In order to talk about what is considered when calculating your credit score you need to first understand what shows up in your credit report. Your credit report is a history of how you have used or abused your credit. This report is created by one of three primary credit-reporting agencies: TransUnion, Equifax, and Experian. As a result, you actually have three reports and, subsequently, three credit scores.
What is my Credit Report?
Your credit report contains multiple types of information. The first is information that’s used to identify you, such as your name, birthday, employment history and addresses — past and present.
Your report also shows your credit accounts. Every time you set up an account, the lender reports on the type of account you opened, when you opened it, what limit they placed on the line of credit, your history of payments and the balance that you still owe.
There will also be information regarding whether or not you pay in a timely manner. For example, credit card payments that are a couple of days late will typically not show up on a credit report. However, credit card issuers will report payments that are a month late and this entry negatively affects the calculation of your credit score.
Every time you apply for a loan, apply to rent an apartment, or do anything else that involves using your credit, the person you are doing business with may request your credit report and credit score. Your credit report also contains information about who requested information regarding your credit within the last two years.
There will also be information about people who requested your credit report even though you never initiated any business with them. However, this is considered an involuntary inquiry and, therefore, doesn’t affect your credit score.
Finally, the report contains information regarding attempted collections and public record information, including bankruptcies, garnishments, judgments against you, liens, lawsuits, and foreclosures.
What is my Credit Score?
Your credit score is, in essence, an assessment of how risky it is for a lending institution to do business with you. Scores can range from 300 (the worst score) to 850 (the best). Low credit scores indicate a high credit risk, which makes it more likely that lenders will deny your application. High scores indicate that you’re likely to pay back a loan; as a result, lenders are willing to loan more money at a lower interest rate. You can get your credit score for free on the web from sites like Credit Sesame and Credit Karma.
Your credit score is called your FICO score. FICO is shorthand for the name of the company that invented the software that calculates credit scores: Fair Isaac Corporation. The FICO software makes these calculations using proprietary algorithms that, in general, compares everyone’s credit reports and then scores them.
Although all three credit reporting agencies use the same FICO software, they may be getting different information about your credit history — that’s why you’ll most likely have slightly different credit scores from each agency. If there is a drastic difference between the three scores, then there’s probably a reporting error. This is why it’s so important to keep track of all three of your credit scores.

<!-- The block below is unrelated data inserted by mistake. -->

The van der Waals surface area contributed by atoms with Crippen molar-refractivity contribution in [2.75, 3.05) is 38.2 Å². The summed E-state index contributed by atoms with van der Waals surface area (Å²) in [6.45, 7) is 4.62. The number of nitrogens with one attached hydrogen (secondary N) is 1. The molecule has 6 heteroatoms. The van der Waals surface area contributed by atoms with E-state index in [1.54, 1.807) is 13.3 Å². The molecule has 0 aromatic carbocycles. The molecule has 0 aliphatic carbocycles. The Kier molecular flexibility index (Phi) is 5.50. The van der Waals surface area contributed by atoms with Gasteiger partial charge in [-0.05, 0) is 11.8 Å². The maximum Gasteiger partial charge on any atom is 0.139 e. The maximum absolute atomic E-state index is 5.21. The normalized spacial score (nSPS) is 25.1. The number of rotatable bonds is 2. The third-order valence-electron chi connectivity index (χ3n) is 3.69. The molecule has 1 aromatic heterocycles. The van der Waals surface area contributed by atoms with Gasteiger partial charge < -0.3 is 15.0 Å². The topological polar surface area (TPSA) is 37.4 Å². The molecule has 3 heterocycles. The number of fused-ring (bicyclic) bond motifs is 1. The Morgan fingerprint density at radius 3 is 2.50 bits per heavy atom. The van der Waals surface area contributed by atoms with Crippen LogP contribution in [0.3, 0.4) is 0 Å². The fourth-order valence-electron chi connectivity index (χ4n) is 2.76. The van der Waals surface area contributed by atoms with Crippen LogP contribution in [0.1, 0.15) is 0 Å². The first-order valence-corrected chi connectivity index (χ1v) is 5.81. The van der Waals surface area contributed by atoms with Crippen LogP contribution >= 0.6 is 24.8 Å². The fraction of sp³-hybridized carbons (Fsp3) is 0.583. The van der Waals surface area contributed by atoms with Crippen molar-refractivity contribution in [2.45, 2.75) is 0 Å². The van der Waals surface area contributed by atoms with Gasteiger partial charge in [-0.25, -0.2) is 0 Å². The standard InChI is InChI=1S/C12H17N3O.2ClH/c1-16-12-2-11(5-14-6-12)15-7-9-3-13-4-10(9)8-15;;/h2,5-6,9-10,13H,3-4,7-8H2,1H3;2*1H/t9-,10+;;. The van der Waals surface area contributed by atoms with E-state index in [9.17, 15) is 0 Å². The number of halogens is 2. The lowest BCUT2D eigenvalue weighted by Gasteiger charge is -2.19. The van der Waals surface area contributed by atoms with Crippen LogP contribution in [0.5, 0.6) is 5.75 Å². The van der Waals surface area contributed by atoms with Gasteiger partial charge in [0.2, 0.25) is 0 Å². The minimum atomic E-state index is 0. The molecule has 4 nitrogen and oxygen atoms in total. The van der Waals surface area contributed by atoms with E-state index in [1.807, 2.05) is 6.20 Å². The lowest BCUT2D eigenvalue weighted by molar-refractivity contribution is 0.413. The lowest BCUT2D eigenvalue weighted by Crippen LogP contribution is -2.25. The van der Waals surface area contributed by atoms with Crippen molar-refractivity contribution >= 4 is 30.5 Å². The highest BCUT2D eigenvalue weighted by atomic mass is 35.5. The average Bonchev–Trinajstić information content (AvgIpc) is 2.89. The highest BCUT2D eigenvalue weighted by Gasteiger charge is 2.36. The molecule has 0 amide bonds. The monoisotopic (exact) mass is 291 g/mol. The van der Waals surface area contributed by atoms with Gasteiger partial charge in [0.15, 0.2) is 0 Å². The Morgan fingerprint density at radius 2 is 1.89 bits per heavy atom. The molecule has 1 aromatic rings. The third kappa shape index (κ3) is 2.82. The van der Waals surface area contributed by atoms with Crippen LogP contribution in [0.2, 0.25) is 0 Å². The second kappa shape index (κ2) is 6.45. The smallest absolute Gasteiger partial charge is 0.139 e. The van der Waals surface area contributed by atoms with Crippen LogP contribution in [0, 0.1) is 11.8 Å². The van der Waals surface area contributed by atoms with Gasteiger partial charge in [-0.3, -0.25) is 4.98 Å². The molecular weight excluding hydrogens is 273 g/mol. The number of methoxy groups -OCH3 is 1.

What Information is used in the FICO Calculation?
FICO software uses multiple pieces of information from your credit report to calculate your score in the following manner:
History of payment (35%). This is information regarding whether or not you make payments on time, and if you have made late payments, how late they were. This part of the calculation also takes into account public record information regarding whether there are judgments, liens, collections, foreclosures, etc.
Available credit (30%). This piece of the puzzle considers how much money you owe in total, as well as how much money you owe on each individual account. It will also be relevant whether you have a balance on any of your accounts. For example, if you have a small balance on some of your accounts it can be seen as a good thing because it means that you use credit but are responsible with it. This portion of the calculation also considers the overall ratio of your total credit limit versus the total balance you owe. While it’s good to have a small balance with a lot of available credit, it’s not so good if you have a lot of credit and you’re using all of it. This makes you a higher risk because if you get into financial distress you’ll lack a credit cushion that could bail you out of trouble.
Overall credit history (15%). This is information regarding how long you’ve been using credit and how long to you keep credit accounts in general.
New credit (10%). If you have recently been obtaining a bunch of credit it may look as if you are in trouble and trying to climb out of a hole by using credit.
Forms of credit (10%). The more varied the forms of credit you have and use responsibly, the more favorable for your credit score.
Your credit score can have a major impact on your life. And knowing how it’s calculated and what’s in it can help you improve your credit score and make informed decisions regarding your credit.
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